Look for this onesie (if not this specific baby) to make an appearance on Instagram in the coming months.

If you are reading this, it means that some mind-blowing life events just happened for me and I'll be on maternity leave for the next three months. 

Obviously pregnancy comes with a lot of food and drink restrictions, so I've made a sort of parlor game out of fantasizing about what I will consume—and imbibe—when there's no longer a tiny person doing mixed martial arts in my midsection. My husband has heard my demands that he flagrantly violate state health codes and procure rosé, lambrusco, a nice Belgian-style tripel, some sashimi, and at least three dozen oysters to bring to the hospital. Yes, I know that when the time comes I will probably be too drained and overwhelmed to even think about such things. But planning my grand reunion with raw food and booze brings me comfort on long days filled with haphazard fruit consumption and lean protein.

I'd like to extend a particular thanks to all the fine Seattle establishments that make milkshakes (8oz. Burger and Co. doesn't look at you funny if you bring your own to-go cup), to Anna Wallace for that amazing celery soda, and to a few discreet bartenders who quietly kept the mocktails coming in those early days without calling attention to their lack of alcohol. Please don't tell my mom that you knew my news before she did.

Meanwhile, I asked a few notable women in the food community, who also happen to be mothers, about their cravings for food, for drinks, or just for patience in being the only sober person in the room. Read on, happy holidays, and I'll see you in February. The lovely Chelsea Lin will be here in my stead.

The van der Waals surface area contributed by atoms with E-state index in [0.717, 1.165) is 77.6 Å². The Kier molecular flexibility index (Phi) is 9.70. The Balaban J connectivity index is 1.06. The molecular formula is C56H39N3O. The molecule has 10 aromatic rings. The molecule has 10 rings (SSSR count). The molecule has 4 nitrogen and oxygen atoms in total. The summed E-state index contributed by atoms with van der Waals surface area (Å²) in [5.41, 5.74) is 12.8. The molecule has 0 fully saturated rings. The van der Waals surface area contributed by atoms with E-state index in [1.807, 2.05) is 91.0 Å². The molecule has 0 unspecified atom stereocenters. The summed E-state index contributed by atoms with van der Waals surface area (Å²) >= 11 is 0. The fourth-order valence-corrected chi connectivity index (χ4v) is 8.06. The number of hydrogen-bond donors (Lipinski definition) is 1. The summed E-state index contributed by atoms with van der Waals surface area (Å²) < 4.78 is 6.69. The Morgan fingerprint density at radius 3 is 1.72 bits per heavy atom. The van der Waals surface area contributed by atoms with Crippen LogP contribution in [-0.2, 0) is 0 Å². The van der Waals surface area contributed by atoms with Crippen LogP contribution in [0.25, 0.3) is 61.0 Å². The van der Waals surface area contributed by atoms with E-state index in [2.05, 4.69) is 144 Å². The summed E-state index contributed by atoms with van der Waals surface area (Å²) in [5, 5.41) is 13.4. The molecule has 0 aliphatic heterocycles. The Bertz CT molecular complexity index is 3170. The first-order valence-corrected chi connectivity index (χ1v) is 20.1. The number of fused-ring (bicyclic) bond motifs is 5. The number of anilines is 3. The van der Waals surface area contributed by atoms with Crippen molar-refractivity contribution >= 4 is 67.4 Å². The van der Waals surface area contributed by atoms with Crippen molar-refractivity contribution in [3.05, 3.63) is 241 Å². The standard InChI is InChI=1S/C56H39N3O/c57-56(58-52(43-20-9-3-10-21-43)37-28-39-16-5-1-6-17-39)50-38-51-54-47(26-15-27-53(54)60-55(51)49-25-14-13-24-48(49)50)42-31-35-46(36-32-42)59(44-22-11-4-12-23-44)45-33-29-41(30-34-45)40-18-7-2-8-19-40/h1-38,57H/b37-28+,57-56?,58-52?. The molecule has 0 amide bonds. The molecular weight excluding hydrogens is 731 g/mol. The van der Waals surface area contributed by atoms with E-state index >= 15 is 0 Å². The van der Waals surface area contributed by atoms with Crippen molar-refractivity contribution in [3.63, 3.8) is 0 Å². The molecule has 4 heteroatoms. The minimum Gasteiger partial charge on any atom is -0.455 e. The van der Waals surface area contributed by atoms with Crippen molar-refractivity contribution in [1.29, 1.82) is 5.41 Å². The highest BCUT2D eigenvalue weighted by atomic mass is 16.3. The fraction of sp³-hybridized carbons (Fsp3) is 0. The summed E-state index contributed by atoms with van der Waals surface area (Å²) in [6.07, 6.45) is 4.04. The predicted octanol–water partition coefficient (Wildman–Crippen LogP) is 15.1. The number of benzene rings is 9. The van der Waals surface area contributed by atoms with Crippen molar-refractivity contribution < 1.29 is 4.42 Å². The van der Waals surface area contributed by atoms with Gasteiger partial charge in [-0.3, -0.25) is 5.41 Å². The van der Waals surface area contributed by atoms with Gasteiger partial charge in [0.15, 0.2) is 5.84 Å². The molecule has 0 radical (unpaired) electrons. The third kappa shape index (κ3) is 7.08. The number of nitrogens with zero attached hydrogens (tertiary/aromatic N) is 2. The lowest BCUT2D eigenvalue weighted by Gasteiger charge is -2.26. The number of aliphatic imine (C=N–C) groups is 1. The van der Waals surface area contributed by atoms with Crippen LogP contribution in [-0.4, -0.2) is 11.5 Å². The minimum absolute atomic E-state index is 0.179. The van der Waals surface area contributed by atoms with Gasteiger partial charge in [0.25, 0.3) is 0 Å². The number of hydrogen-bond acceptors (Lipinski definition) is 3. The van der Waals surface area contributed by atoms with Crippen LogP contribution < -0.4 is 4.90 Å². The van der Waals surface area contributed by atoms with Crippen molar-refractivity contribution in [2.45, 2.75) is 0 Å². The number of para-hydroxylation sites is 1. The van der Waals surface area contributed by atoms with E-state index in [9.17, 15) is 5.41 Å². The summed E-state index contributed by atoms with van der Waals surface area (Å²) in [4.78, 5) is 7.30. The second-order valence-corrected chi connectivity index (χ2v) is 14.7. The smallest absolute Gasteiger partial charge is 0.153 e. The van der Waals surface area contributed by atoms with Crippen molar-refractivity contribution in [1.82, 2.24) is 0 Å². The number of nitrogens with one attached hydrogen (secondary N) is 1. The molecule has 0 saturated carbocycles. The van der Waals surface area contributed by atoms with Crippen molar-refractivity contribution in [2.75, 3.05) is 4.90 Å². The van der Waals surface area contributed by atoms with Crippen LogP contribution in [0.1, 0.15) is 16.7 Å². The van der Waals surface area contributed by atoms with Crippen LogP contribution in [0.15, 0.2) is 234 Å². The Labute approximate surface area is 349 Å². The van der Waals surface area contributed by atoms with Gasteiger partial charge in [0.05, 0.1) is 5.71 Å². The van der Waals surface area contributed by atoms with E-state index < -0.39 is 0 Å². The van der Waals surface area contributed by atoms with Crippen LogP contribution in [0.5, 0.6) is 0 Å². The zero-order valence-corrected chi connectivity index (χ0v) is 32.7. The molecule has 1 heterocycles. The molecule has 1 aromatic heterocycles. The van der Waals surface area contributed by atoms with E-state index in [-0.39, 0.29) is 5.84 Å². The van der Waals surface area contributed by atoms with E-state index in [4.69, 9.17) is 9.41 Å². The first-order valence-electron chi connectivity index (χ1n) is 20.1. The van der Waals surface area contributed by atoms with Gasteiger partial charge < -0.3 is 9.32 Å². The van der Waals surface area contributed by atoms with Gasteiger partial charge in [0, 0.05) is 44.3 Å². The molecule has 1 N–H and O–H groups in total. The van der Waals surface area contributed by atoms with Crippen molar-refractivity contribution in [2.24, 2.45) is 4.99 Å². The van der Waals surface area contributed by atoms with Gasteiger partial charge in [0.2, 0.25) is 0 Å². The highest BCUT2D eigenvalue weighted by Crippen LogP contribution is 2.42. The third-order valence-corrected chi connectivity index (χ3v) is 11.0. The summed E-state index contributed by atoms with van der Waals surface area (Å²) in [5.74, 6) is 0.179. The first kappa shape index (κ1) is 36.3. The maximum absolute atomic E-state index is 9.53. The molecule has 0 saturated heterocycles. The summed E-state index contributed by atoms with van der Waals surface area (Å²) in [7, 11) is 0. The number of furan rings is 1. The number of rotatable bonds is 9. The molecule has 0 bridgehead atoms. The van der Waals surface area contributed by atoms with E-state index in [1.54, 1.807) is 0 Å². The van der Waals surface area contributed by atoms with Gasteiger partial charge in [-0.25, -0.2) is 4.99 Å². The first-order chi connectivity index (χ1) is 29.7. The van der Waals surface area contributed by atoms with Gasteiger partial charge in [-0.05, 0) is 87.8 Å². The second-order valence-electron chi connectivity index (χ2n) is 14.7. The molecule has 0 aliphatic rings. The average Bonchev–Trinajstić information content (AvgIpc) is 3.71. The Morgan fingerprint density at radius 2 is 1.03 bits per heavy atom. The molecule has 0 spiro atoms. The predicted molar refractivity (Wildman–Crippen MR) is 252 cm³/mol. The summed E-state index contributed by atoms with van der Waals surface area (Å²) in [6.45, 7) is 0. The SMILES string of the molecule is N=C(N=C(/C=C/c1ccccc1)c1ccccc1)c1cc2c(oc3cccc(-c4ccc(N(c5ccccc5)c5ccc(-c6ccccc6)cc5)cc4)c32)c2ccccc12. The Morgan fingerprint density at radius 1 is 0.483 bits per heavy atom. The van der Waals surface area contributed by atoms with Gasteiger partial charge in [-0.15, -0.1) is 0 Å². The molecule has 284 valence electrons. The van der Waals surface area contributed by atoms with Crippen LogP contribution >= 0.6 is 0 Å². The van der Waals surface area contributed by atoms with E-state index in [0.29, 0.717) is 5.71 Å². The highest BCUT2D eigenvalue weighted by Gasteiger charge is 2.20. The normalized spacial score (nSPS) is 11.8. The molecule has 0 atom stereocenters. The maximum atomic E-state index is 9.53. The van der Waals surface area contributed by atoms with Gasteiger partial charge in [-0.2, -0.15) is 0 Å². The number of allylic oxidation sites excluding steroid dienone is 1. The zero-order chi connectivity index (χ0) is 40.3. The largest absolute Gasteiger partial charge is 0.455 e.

Rachel Yang: Chef/owner of Joule and Revel
I was pretty much a pickle/ kimchi kind of gal. I could really have like a whole jar of it in one seating. I had cravings for anything spicy and with lots of spice like Indian or Thai food. I kind of cheated and ate runny egg yolks a few times and had a raw salmon dish at Canlis once while I was pregnant! I think the first thing I ate after I had my baby was an oyster. Just that cold briny sweetness was pretty amazing after being deprived of it for 10 months!

Rachel Marshall: Founder of Rachel's Ginger Beer, co-conspirator of Nacho Borracho, and co-owner of Montana (and due to start this adventure herself in two months)
When I'm done I am looking forward to not being the only sober one at Montana. Somehow everyone is far less charming when they're three mules deep and I'm sober and tired. [Ed. note: I omitted the smiley emoticon that followed this message, so read this in a lighthearted tone, rather than a cranky one. Though this scenario would personally make me damn cranky.]

Rebekah Denn: Food writer at the Seattle Times
With baby no. 1, my best friend brought over a plate of sushi and blue cheese soon after we arrived home, and never has a combination seemed so perfect. Baby no. 2 came right when the first Trophy Cupcakes opened, and good friends brought us a box of triple chocolate cupcakes as I was recovering from the C-section. I wouldn't say I had been denying myself cupcakes, but I do remember asking if they could really be that amazing, or if it was the Percocet. And with no. 3 we looked at the piece of underseasoned, flabby chicken breast that came up from the hospital cafeteria, and my very wonderful husband took off for Poppy and brought me back a thali to go. Nancy Leson was there meeting the baby by the time he got back, and there may have been celebratory alcohol involved. 

Molly Moon: Founder of, uh, Molly Moon's
I couldn't WAIT to eat raw oysters, most of all. But I also have a pretty healthy Seattleite addiction to coffee, so I was thankful to be able to increase my daily dosage a bit once February was born, even though I'm still tempering my desires due to nursing. Another strange thing is that I'm not much of a beer drinker at all, but while I was pregnant, I craved Dos Equis lagers (the one in the green bottle), and would occasionally need a sip from my husband's bottle.

 

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